I’ll be honest here; I’ve been writing as a hobby for years, but never ever for a profit. I’ve never been published, because I’ve honestly never tried. Since I’ve been taking writing courses ranging from technical to fiction writing, though (and as I get older and actually need money), I’ve been doing a lot of searching for a good outlet to put my name out there. Blogging and uploading material online is all well and good, but it doesn’t give you that much publicity when you’re starting from scratch. I’ve never been a particularly internet savvy person when it comes to social media. Facebook, Twitter, Google+, they’re all cogs in the machine of establishing a name for yourself when it comes to many many different skill types. In my case, it’s much better for someone to have heard of you than to have not when you’re submitting written work. And so my effort in earnest begun.

I’ve only been at it for a few weeks. Perhaps I’ve done alright, it’s very hard to tell. I have lurked around for publishing opportunities, though, and that’s something this blog was created to highlight. Early in my search, I found a fledgling little e-book company who had invented some newfangled type of literature. I won’t name any names, since my thoughts towards them now aren’t entirely kind, but I will relate my experience.

This new writing method was pretty simple. It focused on emotion, so while you might be reading one of their e-books, the writing style would have a much greater emphasis on the character’s senses, as well as his emotions as the story progresses. All the while, there would be abstract illustrations placed within the pages, drawn in mirror to the protagonist’s emotions in that particular scene. To be honest, the hype they put behind it was extremely blown up. I mean, it’s interesting, it’s cool, but it’s not exactly revolutionary. I mean, I learned awhile ago that the first noted piece of experimental literature (The Life and Opinions of Tristram Shandy, Gentleman by Laurence Sterne) written all the way back in 1759 even incorporated an entire page of black to mourn a character’s death. Expressive illustration in literature is nothing all that new, just seldom seen (undoubtedly because most people would not find it all that interesting).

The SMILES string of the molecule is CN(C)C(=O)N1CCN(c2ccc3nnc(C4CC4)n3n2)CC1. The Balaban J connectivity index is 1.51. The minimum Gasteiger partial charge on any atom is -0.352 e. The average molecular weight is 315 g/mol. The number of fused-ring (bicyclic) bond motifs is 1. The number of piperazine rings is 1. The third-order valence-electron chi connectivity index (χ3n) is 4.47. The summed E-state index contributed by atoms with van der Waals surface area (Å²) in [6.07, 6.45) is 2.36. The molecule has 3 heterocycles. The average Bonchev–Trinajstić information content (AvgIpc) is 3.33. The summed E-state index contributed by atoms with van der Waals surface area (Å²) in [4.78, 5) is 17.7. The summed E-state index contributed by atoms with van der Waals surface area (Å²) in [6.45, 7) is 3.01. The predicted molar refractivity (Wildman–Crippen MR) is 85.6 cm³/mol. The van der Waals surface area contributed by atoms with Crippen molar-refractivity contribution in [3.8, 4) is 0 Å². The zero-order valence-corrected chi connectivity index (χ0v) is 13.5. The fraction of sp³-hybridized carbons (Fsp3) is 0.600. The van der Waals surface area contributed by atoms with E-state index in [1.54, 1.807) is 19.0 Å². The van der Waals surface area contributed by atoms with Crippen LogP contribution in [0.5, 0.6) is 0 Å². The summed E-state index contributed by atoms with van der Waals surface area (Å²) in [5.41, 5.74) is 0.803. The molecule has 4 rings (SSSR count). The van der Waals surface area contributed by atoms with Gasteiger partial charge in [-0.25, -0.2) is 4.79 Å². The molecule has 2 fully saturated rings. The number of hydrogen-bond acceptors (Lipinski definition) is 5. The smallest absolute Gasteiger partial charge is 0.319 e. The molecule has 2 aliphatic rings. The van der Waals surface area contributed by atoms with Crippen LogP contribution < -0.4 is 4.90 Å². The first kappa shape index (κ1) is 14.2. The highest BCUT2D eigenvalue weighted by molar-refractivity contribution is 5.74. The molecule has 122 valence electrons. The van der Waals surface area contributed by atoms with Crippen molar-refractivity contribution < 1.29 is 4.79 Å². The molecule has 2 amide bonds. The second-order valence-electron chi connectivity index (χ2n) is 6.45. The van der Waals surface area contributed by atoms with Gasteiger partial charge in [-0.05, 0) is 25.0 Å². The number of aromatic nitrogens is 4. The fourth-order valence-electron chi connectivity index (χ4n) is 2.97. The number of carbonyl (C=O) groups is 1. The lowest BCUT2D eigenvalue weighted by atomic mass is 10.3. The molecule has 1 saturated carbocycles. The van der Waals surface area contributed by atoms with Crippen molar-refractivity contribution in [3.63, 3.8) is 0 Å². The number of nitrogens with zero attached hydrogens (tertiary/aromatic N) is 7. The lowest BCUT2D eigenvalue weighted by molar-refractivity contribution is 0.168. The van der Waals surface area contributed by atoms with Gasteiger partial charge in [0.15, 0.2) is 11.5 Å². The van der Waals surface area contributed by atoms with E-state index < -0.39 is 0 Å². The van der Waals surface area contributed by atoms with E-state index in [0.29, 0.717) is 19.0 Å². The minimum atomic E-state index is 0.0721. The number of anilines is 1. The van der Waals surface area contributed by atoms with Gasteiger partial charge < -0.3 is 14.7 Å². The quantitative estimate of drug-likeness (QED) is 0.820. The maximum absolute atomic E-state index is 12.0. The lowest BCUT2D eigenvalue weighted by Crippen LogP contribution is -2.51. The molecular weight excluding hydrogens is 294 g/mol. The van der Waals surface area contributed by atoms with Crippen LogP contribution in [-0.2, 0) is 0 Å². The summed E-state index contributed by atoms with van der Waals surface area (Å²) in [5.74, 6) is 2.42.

Still, it’s an interesting idea and after reading all their information over I was a little excited to submit some of my work. Let’s be clear that when it comes to legalities, royalties, and pretty much anything to do with contracts and money, I’m a bit clueless. Reading over their contract, they preached the deal to be quite good. According to them, most publishers royalty numbers ranged from 6-10%. Theirs was 11.5%, and as they said, while you might publish one novel with a publisher, gaining 6-10% royalties off of it per sale, with them you could publish a novel in serial form, earning 11.5% royalties off of each purchase of $2.99. If you sold on astronomical levels, the royalty rate would slowly increase.

Um, wait a minute...

The next part of the contract discussed rights. In short, they would possess rights to your material for 5 years. You’d be completely prohibited from doing anything with it within that 5 year period. After the 5 years, you could opt out, but they would still skim 10% of your profits for the next few years. After reading this bit, I was more than a little apprehensive, but I was still interested. That’s when I hit the kicker.

Since they operate entirely on a word of mouth basis, putting no money into advertising, any writer employed by them is required to have a fairly impressive social media enterprise. 200+ friends on sites such as Facebook, Twitter, and Google+. I was fairly upset when I got to this part, and after discussing the matter with one of their editors, it was made crystal clear that if you don’t have the numbers, don’t even bother submitting your work. The entire thing was extremely strict, but from the perspective of a writer new to the publishing world, I figured that’s just how you played the game.